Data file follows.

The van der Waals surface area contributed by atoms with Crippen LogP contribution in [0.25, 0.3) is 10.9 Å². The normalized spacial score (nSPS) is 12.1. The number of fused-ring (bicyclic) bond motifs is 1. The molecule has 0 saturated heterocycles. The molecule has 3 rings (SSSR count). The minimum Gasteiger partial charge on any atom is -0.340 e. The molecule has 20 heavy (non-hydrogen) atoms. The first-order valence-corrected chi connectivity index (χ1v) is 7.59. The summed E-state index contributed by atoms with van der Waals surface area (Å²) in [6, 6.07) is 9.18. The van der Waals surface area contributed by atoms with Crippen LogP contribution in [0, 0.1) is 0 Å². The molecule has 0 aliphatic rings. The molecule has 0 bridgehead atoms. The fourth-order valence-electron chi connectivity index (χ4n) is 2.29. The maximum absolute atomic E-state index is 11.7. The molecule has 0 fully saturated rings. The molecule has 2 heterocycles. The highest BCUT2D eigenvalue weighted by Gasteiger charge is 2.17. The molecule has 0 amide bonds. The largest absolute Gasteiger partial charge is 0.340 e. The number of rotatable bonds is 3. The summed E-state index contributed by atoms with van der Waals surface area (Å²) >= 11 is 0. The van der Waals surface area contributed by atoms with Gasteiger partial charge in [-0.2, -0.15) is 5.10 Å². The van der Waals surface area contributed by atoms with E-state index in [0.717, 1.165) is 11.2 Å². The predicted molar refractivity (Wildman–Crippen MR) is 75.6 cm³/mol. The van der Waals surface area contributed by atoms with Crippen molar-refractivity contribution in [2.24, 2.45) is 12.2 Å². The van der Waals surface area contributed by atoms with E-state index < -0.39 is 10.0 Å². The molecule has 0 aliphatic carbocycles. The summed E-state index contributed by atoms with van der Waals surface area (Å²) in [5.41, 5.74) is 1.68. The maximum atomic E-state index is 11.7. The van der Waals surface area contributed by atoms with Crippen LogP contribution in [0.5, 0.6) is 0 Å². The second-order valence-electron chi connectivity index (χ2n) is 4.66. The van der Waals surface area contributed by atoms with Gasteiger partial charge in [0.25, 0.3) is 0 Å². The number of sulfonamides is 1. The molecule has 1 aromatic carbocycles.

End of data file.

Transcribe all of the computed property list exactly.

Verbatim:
The van der Waals surface area contributed by atoms with Crippen LogP contribution in [0.25, 0.3) is 10.9 Å². The normalized spacial score (nSPS) is 12.1. The number of fused-ring (bicyclic) bond motifs is 1. The molecule has 0 saturated heterocycles. The molecule has 3 rings (SSSR count). The minimum Gasteiger partial charge on any atom is -0.340 e. The molecule has 20 heavy (non-hydrogen) atoms. The first-order valence-corrected chi connectivity index (χ1v) is 7.59. The summed E-state index contributed by atoms with van der Waals surface area (Å²) in [6, 6.07) is 9.18. The van der Waals surface area contributed by atoms with Crippen LogP contribution in [0, 0.1) is 0 Å². The molecule has 0 aliphatic rings. The molecule has 0 bridgehead atoms. The fourth-order valence-electron chi connectivity index (χ4n) is 2.29. The maximum absolute atomic E-state index is 11.7. The molecule has 0 fully saturated rings. The molecule has 2 heterocycles. The highest BCUT2D eigenvalue weighted by Gasteiger charge is 2.17. The molecule has 0 amide bonds. The largest absolute Gasteiger partial charge is 0.340 e. The number of rotatable bonds is 3. The summed E-state index contributed by atoms with van der Waals surface area (Å²) >= 11 is 0. The van der Waals surface area contributed by atoms with Gasteiger partial charge in [-0.2, -0.15) is 5.10 Å². The van der Waals surface area contributed by atoms with E-state index in [0.717, 1.165) is 11.2 Å². The predicted molar refractivity (Wildman–Crippen MR) is 75.6 cm³/mol. The van der Waals surface area contributed by atoms with Crippen molar-refractivity contribution in [2.24, 2.45) is 12.2 Å². The van der Waals surface area contributed by atoms with E-state index < -0.39 is 10.0 Å². The molecule has 0 aliphatic carbocycles. The summed E-state index contributed by atoms with van der Waals surface area (Å²) in [5.41, 5.74) is 1.68. The maximum atomic E-state index is 11.7. The van der Waals surface area contributed by atoms with Crippen LogP contribution in [0.5, 0.6) is 0 Å². The second-order valence-electron chi connectivity index (χ2n) is 4.66. The van der Waals surface area contributed by atoms with Gasteiger partial charge in [0.25, 0.3) is 0 Å². The number of sulfonamides is 1. The molecule has 1 aromatic carbocycles.